#14 My flower

As I reached for my hand sanitiser, bun-bun fell out of my bag. He fell face down onto the weeds peeking from the cracked edge of the sidewalk.

I froze.

Except for his creamy back side and the unloved plants that buries his face, everything else faded into the background.

Should I pick him up with potential virus? The loops on his terry skin isn’t gonna be cleaned with hand sanitiser. I can’t risk contaminating the food in the only bag I was carrying.

He was just a sock anyway—a free airline sock.

If I returned an hour later with another bag, he could be a lizard’s meal.

I took a surgical mask out of it’s paper wrapper, looped it over my ears, on top of the cloth mask on my face.

I placed bun-bun in the centre of the wrapper, rolled gently and put him in my pants pocket and continued walking home.

Bun-bun (middle, long rated bunny) in the embrace of his fellow beakies, after a two-hour swim in the washing machine.

“ You become responsible forever for what you’ve tamed. You’re responsible for your rose.”-The Little Prince,

Hi there, you. Tis me, marn.

Do you remember the Boiling Frog fable? It is often employed to illustrate the idea of creeping normalities. I’ve always been the frog. This week, I’ve finally hopped out of a pot despite the accompanied throbbing headache and raised heart rate. I’m in good hands. My mentor—Nonono—whips me into shape.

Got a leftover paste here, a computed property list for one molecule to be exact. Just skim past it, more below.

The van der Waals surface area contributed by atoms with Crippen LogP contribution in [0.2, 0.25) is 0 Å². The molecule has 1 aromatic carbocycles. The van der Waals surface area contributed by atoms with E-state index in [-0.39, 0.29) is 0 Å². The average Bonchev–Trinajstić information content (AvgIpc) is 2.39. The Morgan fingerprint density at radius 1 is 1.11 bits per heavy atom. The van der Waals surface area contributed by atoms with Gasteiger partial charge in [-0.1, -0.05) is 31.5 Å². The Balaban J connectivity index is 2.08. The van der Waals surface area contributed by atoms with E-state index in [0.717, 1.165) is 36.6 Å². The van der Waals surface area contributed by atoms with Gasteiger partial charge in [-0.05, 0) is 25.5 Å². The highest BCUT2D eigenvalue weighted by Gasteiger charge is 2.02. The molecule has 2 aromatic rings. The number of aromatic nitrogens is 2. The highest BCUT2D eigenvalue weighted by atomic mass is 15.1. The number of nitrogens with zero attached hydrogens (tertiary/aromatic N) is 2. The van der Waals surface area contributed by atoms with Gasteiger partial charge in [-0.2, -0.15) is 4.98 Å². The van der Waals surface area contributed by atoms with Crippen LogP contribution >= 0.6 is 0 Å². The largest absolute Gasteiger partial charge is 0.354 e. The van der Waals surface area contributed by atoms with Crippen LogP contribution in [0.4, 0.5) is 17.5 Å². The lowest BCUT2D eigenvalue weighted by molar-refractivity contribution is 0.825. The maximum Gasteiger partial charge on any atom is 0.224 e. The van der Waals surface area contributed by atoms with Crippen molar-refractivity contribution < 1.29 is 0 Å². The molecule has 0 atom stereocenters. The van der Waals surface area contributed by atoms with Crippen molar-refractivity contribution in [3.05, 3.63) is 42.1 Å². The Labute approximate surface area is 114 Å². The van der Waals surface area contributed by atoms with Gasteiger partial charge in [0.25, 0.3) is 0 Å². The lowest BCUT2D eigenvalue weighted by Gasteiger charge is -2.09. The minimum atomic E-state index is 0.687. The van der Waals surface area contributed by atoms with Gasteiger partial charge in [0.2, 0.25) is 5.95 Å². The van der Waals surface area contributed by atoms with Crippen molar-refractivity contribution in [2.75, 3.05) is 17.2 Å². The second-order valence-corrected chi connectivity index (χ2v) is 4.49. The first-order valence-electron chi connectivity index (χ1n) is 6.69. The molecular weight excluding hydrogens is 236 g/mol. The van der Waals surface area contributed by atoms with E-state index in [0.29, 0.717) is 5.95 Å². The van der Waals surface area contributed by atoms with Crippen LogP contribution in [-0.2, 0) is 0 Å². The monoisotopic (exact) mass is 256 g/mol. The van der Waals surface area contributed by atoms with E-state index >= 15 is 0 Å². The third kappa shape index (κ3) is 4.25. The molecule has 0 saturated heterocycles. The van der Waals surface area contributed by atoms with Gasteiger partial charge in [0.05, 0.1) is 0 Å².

I’ve diverted most of my energy to dealing with the above boiling frog issue. Reading, cooking, sleeping, and art making have all been spare as this letter. Thank you for still being here.


Plant based confectionery has been hard to come by since lock down. My husband has been whining like a kid. I braved 1-foot-narrow aisles in an Indonesian specialty store to purchase 10 blocks of coconut sugar. Is it love or a pacifier?

With the new brown blocks of sweet treasures, I made sesame brittle inspired by this Indian recipe. I’ve conveniently overlooked most ingredients except sesame, sugar and cardamom, in the ratio of 150g: 100g: 5 pods. Spread into 1/2 inch thick slabs to cool.

Bitter black sesame balances the otherwise excessive sweetness perfectly. Crunchy black smiles.

Art in progress

What is a week or a month in the life of a tortoise? He is in no rush in getting made. I added a dozen stitches here or there whenever I had the mind space. I slashed his head opened, reshaped, stitched closed. Repeat. I must have done it about 5 times now. Was it actually an attempt at rearranging the contents of my own head?

Running an hour late on dinner prep already, and bought time by stuffing the husband with sesame sweets above. Here is The flower by kim chun soo (credit Jaypsong.blog), and see you here next week, marn.

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